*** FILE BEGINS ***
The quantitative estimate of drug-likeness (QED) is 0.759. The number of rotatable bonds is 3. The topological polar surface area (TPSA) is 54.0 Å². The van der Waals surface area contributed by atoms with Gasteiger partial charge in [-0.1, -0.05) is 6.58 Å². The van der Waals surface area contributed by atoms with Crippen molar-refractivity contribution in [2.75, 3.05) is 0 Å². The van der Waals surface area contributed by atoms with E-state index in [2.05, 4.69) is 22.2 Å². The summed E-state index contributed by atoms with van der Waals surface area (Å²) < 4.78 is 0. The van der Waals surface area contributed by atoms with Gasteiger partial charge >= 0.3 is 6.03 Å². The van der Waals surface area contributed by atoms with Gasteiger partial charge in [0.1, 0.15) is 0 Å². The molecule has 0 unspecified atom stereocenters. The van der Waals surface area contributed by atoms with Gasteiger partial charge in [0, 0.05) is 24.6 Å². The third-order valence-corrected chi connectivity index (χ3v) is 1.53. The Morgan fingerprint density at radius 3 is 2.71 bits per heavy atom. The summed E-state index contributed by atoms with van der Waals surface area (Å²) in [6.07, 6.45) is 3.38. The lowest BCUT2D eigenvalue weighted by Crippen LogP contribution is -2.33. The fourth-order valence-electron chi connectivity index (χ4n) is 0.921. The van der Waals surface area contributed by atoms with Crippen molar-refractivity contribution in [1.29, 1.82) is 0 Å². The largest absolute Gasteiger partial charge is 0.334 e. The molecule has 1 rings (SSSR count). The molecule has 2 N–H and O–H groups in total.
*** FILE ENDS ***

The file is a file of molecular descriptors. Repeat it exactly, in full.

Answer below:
The quantitative estimate of drug-likeness (QED) is 0.759. The number of rotatable bonds is 3. The topological polar surface area (TPSA) is 54.0 Å². The van der Waals surface area contributed by atoms with Gasteiger partial charge in [-0.1, -0.05) is 6.58 Å². The van der Waals surface area contributed by atoms with Crippen molar-refractivity contribution in [2.75, 3.05) is 0 Å². The van der Waals surface area contributed by atoms with E-state index in [2.05, 4.69) is 22.2 Å². The summed E-state index contributed by atoms with van der Waals surface area (Å²) < 4.78 is 0. The van der Waals surface area contributed by atoms with Gasteiger partial charge >= 0.3 is 6.03 Å². The van der Waals surface area contributed by atoms with Gasteiger partial charge in [0.1, 0.15) is 0 Å². The molecule has 0 unspecified atom stereocenters. The van der Waals surface area contributed by atoms with Gasteiger partial charge in [0, 0.05) is 24.6 Å². The third-order valence-corrected chi connectivity index (χ3v) is 1.53. The Morgan fingerprint density at radius 3 is 2.71 bits per heavy atom. The summed E-state index contributed by atoms with van der Waals surface area (Å²) in [6.07, 6.45) is 3.38. The lowest BCUT2D eigenvalue weighted by Crippen LogP contribution is -2.33. The fourth-order valence-electron chi connectivity index (χ4n) is 0.921. The van der Waals surface area contributed by atoms with Crippen molar-refractivity contribution in [1.29, 1.82) is 0 Å². The largest absolute Gasteiger partial charge is 0.334 e. The molecule has 1 rings (SSSR count). The molecule has 2 N–H and O–H groups in total.